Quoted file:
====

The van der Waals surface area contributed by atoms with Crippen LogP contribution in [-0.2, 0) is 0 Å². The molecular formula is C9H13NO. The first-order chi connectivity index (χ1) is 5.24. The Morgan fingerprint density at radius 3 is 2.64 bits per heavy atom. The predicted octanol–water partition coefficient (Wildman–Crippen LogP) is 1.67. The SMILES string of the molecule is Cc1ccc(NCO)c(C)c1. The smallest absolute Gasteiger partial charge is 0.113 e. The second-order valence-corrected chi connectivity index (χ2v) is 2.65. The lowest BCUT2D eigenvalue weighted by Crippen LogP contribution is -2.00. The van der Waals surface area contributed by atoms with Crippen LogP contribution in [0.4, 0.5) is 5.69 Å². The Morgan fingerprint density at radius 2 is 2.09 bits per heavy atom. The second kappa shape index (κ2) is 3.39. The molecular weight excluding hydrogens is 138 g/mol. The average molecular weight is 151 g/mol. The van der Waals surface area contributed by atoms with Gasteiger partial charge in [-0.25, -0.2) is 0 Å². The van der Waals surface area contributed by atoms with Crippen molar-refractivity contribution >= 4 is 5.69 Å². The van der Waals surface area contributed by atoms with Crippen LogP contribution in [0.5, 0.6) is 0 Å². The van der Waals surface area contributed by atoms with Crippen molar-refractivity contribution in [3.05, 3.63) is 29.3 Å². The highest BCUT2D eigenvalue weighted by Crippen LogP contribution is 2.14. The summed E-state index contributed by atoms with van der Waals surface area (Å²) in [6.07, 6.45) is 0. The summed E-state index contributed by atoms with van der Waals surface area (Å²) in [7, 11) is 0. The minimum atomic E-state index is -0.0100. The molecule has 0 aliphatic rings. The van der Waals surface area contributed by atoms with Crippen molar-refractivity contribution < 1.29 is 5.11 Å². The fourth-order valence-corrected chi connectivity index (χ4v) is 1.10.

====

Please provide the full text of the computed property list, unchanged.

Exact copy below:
The van der Waals surface area contributed by atoms with Crippen LogP contribution in [-0.2, 0) is 0 Å². The molecular formula is C9H13NO. The first-order chi connectivity index (χ1) is 5.24. The Morgan fingerprint density at radius 3 is 2.64 bits per heavy atom. The predicted octanol–water partition coefficient (Wildman–Crippen LogP) is 1.67. The SMILES string of the molecule is Cc1ccc(NCO)c(C)c1. The smallest absolute Gasteiger partial charge is 0.113 e. The second-order valence-corrected chi connectivity index (χ2v) is 2.65. The lowest BCUT2D eigenvalue weighted by Crippen LogP contribution is -2.00. The van der Waals surface area contributed by atoms with Crippen LogP contribution in [0.4, 0.5) is 5.69 Å². The Morgan fingerprint density at radius 2 is 2.09 bits per heavy atom. The second kappa shape index (κ2) is 3.39. The molecular weight excluding hydrogens is 138 g/mol. The average molecular weight is 151 g/mol. The van der Waals surface area contributed by atoms with Gasteiger partial charge in [-0.25, -0.2) is 0 Å². The van der Waals surface area contributed by atoms with Crippen molar-refractivity contribution >= 4 is 5.69 Å². The van der Waals surface area contributed by atoms with Crippen LogP contribution in [0.5, 0.6) is 0 Å². The van der Waals surface area contributed by atoms with Crippen molar-refractivity contribution in [3.05, 3.63) is 29.3 Å². The highest BCUT2D eigenvalue weighted by Crippen LogP contribution is 2.14. The summed E-state index contributed by atoms with van der Waals surface area (Å²) in [6.07, 6.45) is 0. The summed E-state index contributed by atoms with van der Waals surface area (Å²) in [7, 11) is 0. The minimum atomic E-state index is -0.0100. The molecule has 0 aliphatic rings. The van der Waals surface area contributed by atoms with Crippen molar-refractivity contribution < 1.29 is 5.11 Å². The fourth-order valence-corrected chi connectivity index (χ4v) is 1.10.